Coatings Durability and Mechanical Reliability of PVD - Bright Chrome Coated Aluminum Wheels 2007-01-1530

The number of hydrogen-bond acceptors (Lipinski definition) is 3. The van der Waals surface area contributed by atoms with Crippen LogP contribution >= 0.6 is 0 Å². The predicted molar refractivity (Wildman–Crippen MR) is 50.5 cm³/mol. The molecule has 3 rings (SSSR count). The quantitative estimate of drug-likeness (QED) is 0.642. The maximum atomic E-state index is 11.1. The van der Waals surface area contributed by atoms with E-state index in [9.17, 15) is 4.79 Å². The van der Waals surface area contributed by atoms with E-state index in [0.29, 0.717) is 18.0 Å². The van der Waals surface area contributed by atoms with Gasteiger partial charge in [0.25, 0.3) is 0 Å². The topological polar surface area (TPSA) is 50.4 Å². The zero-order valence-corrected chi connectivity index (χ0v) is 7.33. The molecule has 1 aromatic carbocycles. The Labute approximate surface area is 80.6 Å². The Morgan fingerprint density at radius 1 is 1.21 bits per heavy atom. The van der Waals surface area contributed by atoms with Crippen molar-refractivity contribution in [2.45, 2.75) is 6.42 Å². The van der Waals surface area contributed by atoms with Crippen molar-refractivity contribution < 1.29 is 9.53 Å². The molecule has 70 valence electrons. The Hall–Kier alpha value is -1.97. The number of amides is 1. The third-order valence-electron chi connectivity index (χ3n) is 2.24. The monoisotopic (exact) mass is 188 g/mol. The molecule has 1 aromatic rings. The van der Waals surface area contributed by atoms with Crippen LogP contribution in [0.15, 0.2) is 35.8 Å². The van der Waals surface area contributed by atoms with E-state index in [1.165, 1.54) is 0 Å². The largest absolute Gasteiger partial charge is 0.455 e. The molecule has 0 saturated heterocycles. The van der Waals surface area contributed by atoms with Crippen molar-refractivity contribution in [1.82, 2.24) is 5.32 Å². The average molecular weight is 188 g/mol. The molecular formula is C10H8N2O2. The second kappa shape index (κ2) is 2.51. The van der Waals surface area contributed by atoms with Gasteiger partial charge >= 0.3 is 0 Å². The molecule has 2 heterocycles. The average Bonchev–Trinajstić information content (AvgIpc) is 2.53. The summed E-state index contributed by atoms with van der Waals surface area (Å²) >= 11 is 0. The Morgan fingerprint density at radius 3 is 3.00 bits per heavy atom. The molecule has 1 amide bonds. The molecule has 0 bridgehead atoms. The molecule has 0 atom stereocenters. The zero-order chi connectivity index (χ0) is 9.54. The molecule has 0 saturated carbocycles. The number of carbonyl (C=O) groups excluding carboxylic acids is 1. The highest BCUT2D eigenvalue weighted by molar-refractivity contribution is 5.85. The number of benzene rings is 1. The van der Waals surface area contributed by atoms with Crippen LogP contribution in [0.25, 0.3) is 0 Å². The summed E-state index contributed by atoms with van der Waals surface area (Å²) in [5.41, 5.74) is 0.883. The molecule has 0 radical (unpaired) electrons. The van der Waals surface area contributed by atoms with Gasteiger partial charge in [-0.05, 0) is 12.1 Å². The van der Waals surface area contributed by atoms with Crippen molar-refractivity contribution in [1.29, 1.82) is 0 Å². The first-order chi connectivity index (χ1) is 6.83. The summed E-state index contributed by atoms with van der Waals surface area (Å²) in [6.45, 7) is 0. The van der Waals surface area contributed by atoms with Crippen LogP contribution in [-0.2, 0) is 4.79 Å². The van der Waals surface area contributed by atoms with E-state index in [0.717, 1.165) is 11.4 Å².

Commercially available processes for applying coatings by Physical Vapor Deposition (PVD) offer the promise of bright chrome finishes on cast aluminum wheels, without relying on conventional platings, clad coverings, or polishing. The PVD-coated wheels are lighter in weight, lower in cost, require less design and tooling work than either plated or clad wheels, and are produced in an environmentally friendly manner, without use of hexavalent chromium or other toxic chemicals. The commercially available PVD-coating process known as Permastar® produces wheels capable of passing all of the typical coatings durability tests required by OEM automakers. However, the process relies on the use of an epoxy base coat that cures at a relatively high temperature (490°F). This high temperature cure leads to an overaged condition in the aluminum wheel, with accompanying reduction in hardness and strength, which has been of some concern in the wheel community. This paper describes the results from a full battery of durability tests performed on Permastar-coated wheels, and also addresses the issues of mechanical reliability arising from the softer condition of these wheels. Wheels produced with this PVD-coating process pass testing under conditions of radial and rotary fatigue (SAE J328), and lateral impact (SAE J175), as well as meeting the requirements of nut-seat strength (SAE J2315) and lug torque-tension testing (SAE J2316). Laboratory bar fatigue testing demonstrates that these mechanical reliability results are not merely wheel-specific coincidences: the overaged material itself is fully capable of handling the fatigue stresses and cyclic lifetimes that are commonly required for cast aluminum wheels. Furthermore, as an added benefit, the high temperature cure produces a 70% reduction in residual tension, in the spokes.